2) Ignorance. It is a common misconception that data security breaches are rare—more often data breaches go undetected or unreported. The simple truth is that no organization is immune, and may be an unwitting victim of a breach at any moment.
3) Monetary & Reputational Damage. Data breaches have a reverberating effect on a company. Damages are not limited to fines or sanctions, and they exceed the cost of mitigating the breach for consumers. Frequently, the greatest damage done is that to the company’s reputation. Consumers may second-guess their choice of providers based on an organization’s perceived failures, and the company’s reputation across the industry may diminish their competitive advantage for years to follow.
What Your Company Can Do
The prevalence of data breaches has led many to ask the question “Is proactive data security the solution?” There are many proactive measures that healthcare entities can implement to combat data breaches, the following summarizes just a few.
A risk assessment is the first critical step a health care entity should take when implementing a proactive data security plan. The HIPAA Security rule requires conducting risk assessments. Further, The National Institute of Standards and Technology (NIST) have placed great emphasis on conducting risk assessments as the foundation for data security. Risk assessments systematically identify vulnerabilities that even the most sophisticated organizations may not have anticipated. Identification of vulnerabilities can help a company stay ahead of hackers by knowing where to utilize security resources.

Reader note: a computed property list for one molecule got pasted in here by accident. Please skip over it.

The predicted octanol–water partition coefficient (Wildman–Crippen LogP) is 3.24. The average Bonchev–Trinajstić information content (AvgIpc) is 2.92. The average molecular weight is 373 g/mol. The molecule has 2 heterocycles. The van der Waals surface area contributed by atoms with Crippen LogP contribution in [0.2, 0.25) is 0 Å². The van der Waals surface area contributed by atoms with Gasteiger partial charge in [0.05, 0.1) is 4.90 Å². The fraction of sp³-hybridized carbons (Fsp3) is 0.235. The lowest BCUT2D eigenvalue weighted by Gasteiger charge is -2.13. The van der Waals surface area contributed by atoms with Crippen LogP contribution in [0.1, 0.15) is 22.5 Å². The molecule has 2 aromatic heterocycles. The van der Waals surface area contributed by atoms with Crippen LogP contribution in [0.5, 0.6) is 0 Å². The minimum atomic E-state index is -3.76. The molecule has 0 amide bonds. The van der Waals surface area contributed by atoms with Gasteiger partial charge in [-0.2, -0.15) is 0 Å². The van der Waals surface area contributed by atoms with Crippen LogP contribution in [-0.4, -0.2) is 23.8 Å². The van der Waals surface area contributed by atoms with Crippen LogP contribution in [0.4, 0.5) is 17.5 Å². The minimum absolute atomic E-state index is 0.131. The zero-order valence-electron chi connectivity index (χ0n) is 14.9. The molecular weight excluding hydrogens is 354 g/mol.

Depending on the size of the company, data security may be a dual function for the company’s IT Department. Based on the severity of the potential risk, security should not be just one of many tasks for the IT department. According to a 2013 Ponemon Study, the average cost of a data breach exceeds $5 million without even considering reputational harm. Studies show that each year U.S. hospitals alone incur costs of an estimated $1.6 billion each year for security incidences. Although certain actions might initially seem redundant, measures such as establishing a dedicated data security team or department, appointing specific data-security personnel within an IT department, or investing in robust data security software and hardware, are all worthwhile investments which will likely prove less costly than a data breach.
HIPAA requires organizations to implement hardware, software, and/or procedural mechanisms that record and examine activity in information systems that contain or use e-PHI. Audit controls must be sufficient to examine system activity comprehensively. NIST audit control standards provide substantial guidance on conducting proactive system monitoring and activity logging. Audit controls give a company visibility into their own system, allowing them to recognize suspicious activity early in order to limit exposure and ultimately prevent full-blown data breach.
Conduct Breach Drills
Preparation is the key to mitigating damage that cannot be prevented. Similar to a fire drill, companies should maintain a plan for implementation in case of a data breach, and that plan should be put to practice regularly. HHS has teamed with HITRUST to launch CyberRx, an industry-wide effort to simulate cyberattacks. Twelve organizations will participate in these simulated cyber-attacks. The goal of CyberRx is to help industry participants identify ways to better prepare for, and respond to cyber-attacks. This is an exercise of great value and can be done independent of HHS. By preparing to respond to a breach, companies can ensure that damage will be contained as efficiently and effectively as possible when one occurs.